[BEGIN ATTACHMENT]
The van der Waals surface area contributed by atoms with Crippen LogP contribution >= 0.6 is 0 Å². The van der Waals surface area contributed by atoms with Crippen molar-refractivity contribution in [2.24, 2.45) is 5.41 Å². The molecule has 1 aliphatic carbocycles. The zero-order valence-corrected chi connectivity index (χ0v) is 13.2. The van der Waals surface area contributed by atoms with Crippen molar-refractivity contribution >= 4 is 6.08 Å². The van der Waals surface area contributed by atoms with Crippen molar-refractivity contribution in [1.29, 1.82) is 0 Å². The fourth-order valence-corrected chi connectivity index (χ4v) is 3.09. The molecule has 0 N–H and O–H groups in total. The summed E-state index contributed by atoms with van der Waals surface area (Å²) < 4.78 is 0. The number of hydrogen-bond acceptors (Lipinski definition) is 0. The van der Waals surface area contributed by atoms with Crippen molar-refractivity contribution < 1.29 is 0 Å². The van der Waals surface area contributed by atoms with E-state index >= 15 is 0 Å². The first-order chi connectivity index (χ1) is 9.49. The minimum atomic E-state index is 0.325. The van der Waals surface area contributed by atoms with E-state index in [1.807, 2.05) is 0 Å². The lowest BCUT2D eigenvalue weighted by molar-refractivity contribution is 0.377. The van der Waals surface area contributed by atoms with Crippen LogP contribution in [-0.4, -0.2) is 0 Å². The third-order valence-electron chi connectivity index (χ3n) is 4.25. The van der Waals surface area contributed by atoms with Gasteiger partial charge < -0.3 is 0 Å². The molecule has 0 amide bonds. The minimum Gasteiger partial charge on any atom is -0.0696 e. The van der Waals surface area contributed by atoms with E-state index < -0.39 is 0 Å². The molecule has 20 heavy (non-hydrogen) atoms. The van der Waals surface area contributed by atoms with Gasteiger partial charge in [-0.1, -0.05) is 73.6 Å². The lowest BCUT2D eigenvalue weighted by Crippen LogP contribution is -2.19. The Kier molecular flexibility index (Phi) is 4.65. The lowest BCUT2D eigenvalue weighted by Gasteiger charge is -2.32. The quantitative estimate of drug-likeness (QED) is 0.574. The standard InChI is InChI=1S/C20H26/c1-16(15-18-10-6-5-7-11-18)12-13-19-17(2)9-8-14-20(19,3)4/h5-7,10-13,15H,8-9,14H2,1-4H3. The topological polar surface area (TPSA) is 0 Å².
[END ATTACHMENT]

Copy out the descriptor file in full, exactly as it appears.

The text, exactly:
The van der Waals surface area contributed by atoms with Crippen LogP contribution >= 0.6 is 0 Å². The van der Waals surface area contributed by atoms with Crippen molar-refractivity contribution in [2.24, 2.45) is 5.41 Å². The molecule has 1 aliphatic carbocycles. The zero-order valence-corrected chi connectivity index (χ0v) is 13.2. The van der Waals surface area contributed by atoms with Crippen molar-refractivity contribution >= 4 is 6.08 Å². The van der Waals surface area contributed by atoms with Crippen molar-refractivity contribution in [1.29, 1.82) is 0 Å². The fourth-order valence-corrected chi connectivity index (χ4v) is 3.09. The molecule has 0 N–H and O–H groups in total. The summed E-state index contributed by atoms with van der Waals surface area (Å²) < 4.78 is 0. The number of hydrogen-bond acceptors (Lipinski definition) is 0. The van der Waals surface area contributed by atoms with Crippen molar-refractivity contribution < 1.29 is 0 Å². The van der Waals surface area contributed by atoms with E-state index >= 15 is 0 Å². The first-order chi connectivity index (χ1) is 9.49. The minimum atomic E-state index is 0.325. The van der Waals surface area contributed by atoms with E-state index in [1.807, 2.05) is 0 Å². The lowest BCUT2D eigenvalue weighted by molar-refractivity contribution is 0.377. The van der Waals surface area contributed by atoms with Crippen LogP contribution in [-0.4, -0.2) is 0 Å². The third-order valence-electron chi connectivity index (χ3n) is 4.25. The van der Waals surface area contributed by atoms with Gasteiger partial charge < -0.3 is 0 Å². The molecule has 0 amide bonds. The minimum Gasteiger partial charge on any atom is -0.0696 e. The van der Waals surface area contributed by atoms with E-state index < -0.39 is 0 Å². The molecule has 20 heavy (non-hydrogen) atoms. The van der Waals surface area contributed by atoms with Gasteiger partial charge in [-0.1, -0.05) is 73.6 Å². The lowest BCUT2D eigenvalue weighted by Crippen LogP contribution is -2.19. The Kier molecular flexibility index (Phi) is 4.65. The lowest BCUT2D eigenvalue weighted by Gasteiger charge is -2.32. The quantitative estimate of drug-likeness (QED) is 0.574. The standard InChI is InChI=1S/C20H26/c1-16(15-18-10-6-5-7-11-18)12-13-19-17(2)9-8-14-20(19,3)4/h5-7,10-13,15H,8-9,14H2,1-4H3. The topological polar surface area (TPSA) is 0 Å².